Kim Seok-yoon's "Detective K" is currently the highest grossing Korean film of the year with 4,795,460 admissions nationwide. Release back in January, this box office smash hit knits modern-day comedy and mystery over the backdrop of 18th century Korea. Impressively, the film even broke into the international top ten during its run at Korean theatres. Now that the dust has settled is "Detective K" as good as the numbers suggest?
Kim Myung-min plays a king-appointed detective tasked with unravelling the truth behind a series of murders that lead him to discover a greater corruption conspiracy involving high-ranking officials. An early blunder sees him being wrongfully arrested and is subsequently "punished" by the king with the new mission of finding a suitable candidate for the King's "Virtuous Widow" title to be bestowed upon. His mission takes him to Jeok-seong where he secretively continues his initial investigation with the help of his seemingly dim-witted follower, and favoured Park Chan-wook actor, Oh Dal-soo.
The two are initially not welcomed in the town and as they follow the clues they find themselves continually battling to survive in order to expose the truth. Our agile minded hero soon discovers that his murder mystery is some how linked to his quest to find the King's virtuous widow. In particular, his suspicions are raised over the beautiful Han Gaek-joo (Han Ji-min) who is an acting government minister while the real minister remains strangely absent. With the help of his dog loving sidekick, K manages to solve the mystery but not without letting a few big deceptions pass right under his nose.
"Detective K" contains a number of social/religious issues concerning not only the depicted time period but contemporary issues as well. In the film, the Confucian ruling class were victimizing anyone associated with the Christian movement. Our heroes also place great weight on the writings of the famous Chinese philosopher general Sun Tzu; but overall the film superficially handles its religious themes and a fluid reading of the film in this regard is rendered moot by its imbalanced representation and contradictions. I felt like the films ambiguity in this area expressed the need to "show" religious opposition rather than solidify any ideological positioning that could be considered flammable in the public's mind.
The film in its entirety is a pastiche of not only social/political orientations, but also a clear modernizing of the Joseon dynasty as Kim Seok-yoon shows us 18th Century Korean with modern spectacles. From fluid and dynamic action scenes with fast tracking shots and zooms to provocative hanboks (tradition Korean dress) that are a far cry from Korea's conservative roots. Evening the settings seem a little too glossed over, especially the lavish interior of Han Gaek-joo's estate, and some of the gadgets K uses seemed out of place and unnecessary. Again, the criticism I draw with the film is one of balance. Some might consider the film to be "fresh" in this regard, and although the level of cosmetic surgery was eye catching, I couldn't help but notice I was watching an overly refurbished period piece.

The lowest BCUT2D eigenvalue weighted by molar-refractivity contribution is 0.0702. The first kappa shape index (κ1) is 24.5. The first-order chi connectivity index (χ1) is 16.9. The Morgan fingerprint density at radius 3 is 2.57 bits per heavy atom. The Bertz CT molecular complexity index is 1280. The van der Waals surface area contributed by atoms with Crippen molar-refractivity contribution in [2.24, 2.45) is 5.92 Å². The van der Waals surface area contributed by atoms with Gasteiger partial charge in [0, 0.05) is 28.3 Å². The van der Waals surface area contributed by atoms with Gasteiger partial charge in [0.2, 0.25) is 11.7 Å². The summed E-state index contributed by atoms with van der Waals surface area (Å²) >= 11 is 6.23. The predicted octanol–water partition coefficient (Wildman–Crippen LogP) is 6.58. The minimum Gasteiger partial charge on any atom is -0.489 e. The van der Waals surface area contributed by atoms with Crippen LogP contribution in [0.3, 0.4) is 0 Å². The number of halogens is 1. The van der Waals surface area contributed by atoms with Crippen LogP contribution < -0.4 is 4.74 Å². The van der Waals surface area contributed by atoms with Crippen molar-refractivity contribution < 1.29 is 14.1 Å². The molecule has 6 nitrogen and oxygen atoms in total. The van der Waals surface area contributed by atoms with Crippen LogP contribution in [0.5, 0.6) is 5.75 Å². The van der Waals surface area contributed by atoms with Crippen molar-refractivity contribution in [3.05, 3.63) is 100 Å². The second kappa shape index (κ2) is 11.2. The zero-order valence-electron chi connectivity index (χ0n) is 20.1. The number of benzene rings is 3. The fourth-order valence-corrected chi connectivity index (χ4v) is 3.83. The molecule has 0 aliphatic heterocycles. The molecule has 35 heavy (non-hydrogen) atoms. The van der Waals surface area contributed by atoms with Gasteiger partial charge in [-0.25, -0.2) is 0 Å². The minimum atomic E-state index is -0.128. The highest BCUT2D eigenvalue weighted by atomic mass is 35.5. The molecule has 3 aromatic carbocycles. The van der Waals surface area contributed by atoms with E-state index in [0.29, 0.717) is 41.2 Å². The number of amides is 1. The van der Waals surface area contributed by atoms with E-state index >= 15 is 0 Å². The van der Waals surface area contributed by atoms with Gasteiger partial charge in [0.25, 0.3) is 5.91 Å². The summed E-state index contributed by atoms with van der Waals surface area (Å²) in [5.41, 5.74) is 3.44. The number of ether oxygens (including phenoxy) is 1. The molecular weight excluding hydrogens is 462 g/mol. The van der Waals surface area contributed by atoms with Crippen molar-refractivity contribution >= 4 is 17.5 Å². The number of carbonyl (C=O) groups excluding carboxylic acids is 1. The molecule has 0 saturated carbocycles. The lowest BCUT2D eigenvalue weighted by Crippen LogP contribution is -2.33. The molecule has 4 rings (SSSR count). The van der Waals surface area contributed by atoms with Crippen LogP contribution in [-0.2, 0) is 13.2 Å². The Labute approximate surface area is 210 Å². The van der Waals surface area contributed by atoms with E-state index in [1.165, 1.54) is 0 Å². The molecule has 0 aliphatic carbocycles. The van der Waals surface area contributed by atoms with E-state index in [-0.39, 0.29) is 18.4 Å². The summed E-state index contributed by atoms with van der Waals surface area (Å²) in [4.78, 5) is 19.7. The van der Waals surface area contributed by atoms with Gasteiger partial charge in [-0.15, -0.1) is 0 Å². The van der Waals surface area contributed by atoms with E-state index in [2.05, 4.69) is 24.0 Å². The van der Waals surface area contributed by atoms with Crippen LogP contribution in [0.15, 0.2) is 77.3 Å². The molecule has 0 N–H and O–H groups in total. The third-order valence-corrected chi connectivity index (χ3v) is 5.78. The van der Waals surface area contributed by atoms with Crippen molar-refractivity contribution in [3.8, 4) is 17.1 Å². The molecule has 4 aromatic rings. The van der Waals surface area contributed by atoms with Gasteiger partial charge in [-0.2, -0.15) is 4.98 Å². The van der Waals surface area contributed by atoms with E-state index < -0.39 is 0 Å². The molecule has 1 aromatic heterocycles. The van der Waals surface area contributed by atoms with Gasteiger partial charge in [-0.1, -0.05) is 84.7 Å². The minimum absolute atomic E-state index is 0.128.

The story itself was soft and didn't manage to pull my favour in any of the genres that it's comprised of. There were a few laughs but not enough to outlast the trigger imagery; the mystery was as involving as a game of Clue; and the action scenes were as about exciting and original as buttered toast. Now I am willing to concede that some of the humour was lost in translation but that alone still would not have been enough for me to hold this film is high regard. The acting in the film was sound and I found the comical relationship between K and Oh Dal-soo's character to be the glue that held everything together but, similarly to "Blades of Blood", their relationship was just not a good enough distraction.
I might be sounding harsh here and maybe expectations for this film were too high, but "Detective K" failed to take a stance, find a balance, and leave a lasting impression.
-Christopher J. Wheeler
"[HanCinema's Film Review] "Detective K": As good as the numbers?"
by HanCinema is licensed under a Creative Commons Attribution-Share Alike 3.0 Unported License.
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